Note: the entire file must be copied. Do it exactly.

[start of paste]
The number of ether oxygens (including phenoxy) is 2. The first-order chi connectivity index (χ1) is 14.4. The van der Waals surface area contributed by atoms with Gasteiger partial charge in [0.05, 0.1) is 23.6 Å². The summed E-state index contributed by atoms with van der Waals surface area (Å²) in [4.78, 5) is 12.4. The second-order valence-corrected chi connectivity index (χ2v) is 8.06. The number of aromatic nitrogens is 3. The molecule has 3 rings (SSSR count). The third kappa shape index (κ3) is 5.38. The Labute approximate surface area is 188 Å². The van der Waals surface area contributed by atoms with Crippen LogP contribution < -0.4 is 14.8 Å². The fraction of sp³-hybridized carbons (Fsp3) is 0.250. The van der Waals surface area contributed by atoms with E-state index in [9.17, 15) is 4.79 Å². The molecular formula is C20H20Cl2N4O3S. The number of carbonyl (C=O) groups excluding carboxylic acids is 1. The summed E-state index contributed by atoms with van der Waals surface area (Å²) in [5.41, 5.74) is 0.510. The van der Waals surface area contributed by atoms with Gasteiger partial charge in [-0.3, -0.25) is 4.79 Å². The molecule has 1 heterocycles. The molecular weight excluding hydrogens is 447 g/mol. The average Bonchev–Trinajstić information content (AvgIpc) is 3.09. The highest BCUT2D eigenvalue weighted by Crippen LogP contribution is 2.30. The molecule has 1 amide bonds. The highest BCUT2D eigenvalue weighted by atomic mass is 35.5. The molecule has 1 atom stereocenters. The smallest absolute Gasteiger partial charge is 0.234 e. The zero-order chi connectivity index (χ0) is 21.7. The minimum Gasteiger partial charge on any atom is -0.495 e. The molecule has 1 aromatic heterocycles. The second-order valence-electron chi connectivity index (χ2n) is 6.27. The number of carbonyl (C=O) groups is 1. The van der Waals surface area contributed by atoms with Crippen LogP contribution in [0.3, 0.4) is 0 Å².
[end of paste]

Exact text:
The number of ether oxygens (including phenoxy) is 2. The first-order chi connectivity index (χ1) is 14.4. The van der Waals surface area contributed by atoms with Gasteiger partial charge in [0.05, 0.1) is 23.6 Å². The summed E-state index contributed by atoms with van der Waals surface area (Å²) in [4.78, 5) is 12.4. The second-order valence-corrected chi connectivity index (χ2v) is 8.06. The number of aromatic nitrogens is 3. The molecule has 3 rings (SSSR count). The third kappa shape index (κ3) is 5.38. The Labute approximate surface area is 188 Å². The van der Waals surface area contributed by atoms with Crippen LogP contribution < -0.4 is 14.8 Å². The fraction of sp³-hybridized carbons (Fsp3) is 0.250. The van der Waals surface area contributed by atoms with E-state index in [9.17, 15) is 4.79 Å². The molecular formula is C20H20Cl2N4O3S. The number of carbonyl (C=O) groups excluding carboxylic acids is 1. The summed E-state index contributed by atoms with van der Waals surface area (Å²) in [5.41, 5.74) is 0.510. The van der Waals surface area contributed by atoms with Gasteiger partial charge in [-0.3, -0.25) is 4.79 Å². The molecule has 1 heterocycles. The molecular weight excluding hydrogens is 447 g/mol. The average Bonchev–Trinajstić information content (AvgIpc) is 3.09. The highest BCUT2D eigenvalue weighted by Crippen LogP contribution is 2.30. The molecule has 1 amide bonds. The highest BCUT2D eigenvalue weighted by atomic mass is 35.5. The molecule has 1 atom stereocenters. The smallest absolute Gasteiger partial charge is 0.234 e. The zero-order chi connectivity index (χ0) is 21.7. The minimum Gasteiger partial charge on any atom is -0.495 e. The molecule has 1 aromatic heterocycles. The second-order valence-electron chi connectivity index (χ2n) is 6.27. The number of carbonyl (C=O) groups is 1. The van der Waals surface area contributed by atoms with Crippen LogP contribution in [0.3, 0.4) is 0 Å².